The Rise and Fall of

Last week CNET announced that it is buying “certain assets” of It seems to me that has never really been sure of (1) its purpose or (2) how to make money. If memory serves me, was originally going to be a service for people to “store” mp3s online. You could set up an account where you proved that you owned a copy of a certain cd and then listen to songs from that cd from’s central server. The whole thing was controversial and changed their focus after getting sued for copyright violations.
Next started relying on promoting unsigned artists. They offered a place for artists to host their music and sought revenue from licensing that music. At first, they actually paid the artists for this, inducing people like me to sign up. I never had enough clicks to get any money, and I always wondered why such bad songs always seemed to come out on top. (The website was very much chart-based. I suppose the thinking is that the charts make the site easy to maintain (fresh content) while at the same time promoting the most popular (thus best) music. I don’t think that worked at all. I think the charts were a self-fulfilling prophecy. Those near the top just stayed there because it was the first place people could click. The charts I looked at remained stagnate for years.)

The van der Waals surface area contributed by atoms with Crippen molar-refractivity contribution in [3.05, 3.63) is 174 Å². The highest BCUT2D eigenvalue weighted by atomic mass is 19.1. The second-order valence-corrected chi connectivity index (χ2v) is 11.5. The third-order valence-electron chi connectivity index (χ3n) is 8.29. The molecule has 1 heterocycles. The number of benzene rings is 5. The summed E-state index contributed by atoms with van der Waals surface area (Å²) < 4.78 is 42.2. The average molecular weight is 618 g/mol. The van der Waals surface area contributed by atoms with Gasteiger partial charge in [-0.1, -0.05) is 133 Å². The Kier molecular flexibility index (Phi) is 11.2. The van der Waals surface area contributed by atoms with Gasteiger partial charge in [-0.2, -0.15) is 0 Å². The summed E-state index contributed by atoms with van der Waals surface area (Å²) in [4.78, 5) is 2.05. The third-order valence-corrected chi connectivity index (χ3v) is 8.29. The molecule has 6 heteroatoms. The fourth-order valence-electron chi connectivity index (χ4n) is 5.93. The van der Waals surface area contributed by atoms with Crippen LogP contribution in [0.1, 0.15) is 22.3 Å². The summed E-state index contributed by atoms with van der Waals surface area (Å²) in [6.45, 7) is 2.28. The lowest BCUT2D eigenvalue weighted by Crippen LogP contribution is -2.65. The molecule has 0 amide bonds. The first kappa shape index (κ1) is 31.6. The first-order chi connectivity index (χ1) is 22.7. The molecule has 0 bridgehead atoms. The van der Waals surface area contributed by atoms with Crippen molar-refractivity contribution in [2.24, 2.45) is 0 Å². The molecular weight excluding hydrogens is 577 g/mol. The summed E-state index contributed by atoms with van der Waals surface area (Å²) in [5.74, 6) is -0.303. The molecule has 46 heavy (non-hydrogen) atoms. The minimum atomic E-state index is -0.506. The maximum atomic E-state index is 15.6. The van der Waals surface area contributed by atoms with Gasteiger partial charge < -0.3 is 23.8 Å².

I doubt that paying unsigned artists while distributing their music for free (usually) was a profitable strategy. That would explain why’s next move was to charge artists for the ability to get paid. That sounded rather pyramidal to me. Since I didn’t want to be the one paying those bad artists at the top of the charts, I stuck to the free service.
I really like the idea of a music community where unsigned artists can exhibit their work, but I think failed when they started looking at the artists as potential consumers rather than providers. Hopefully CNET will do a better job.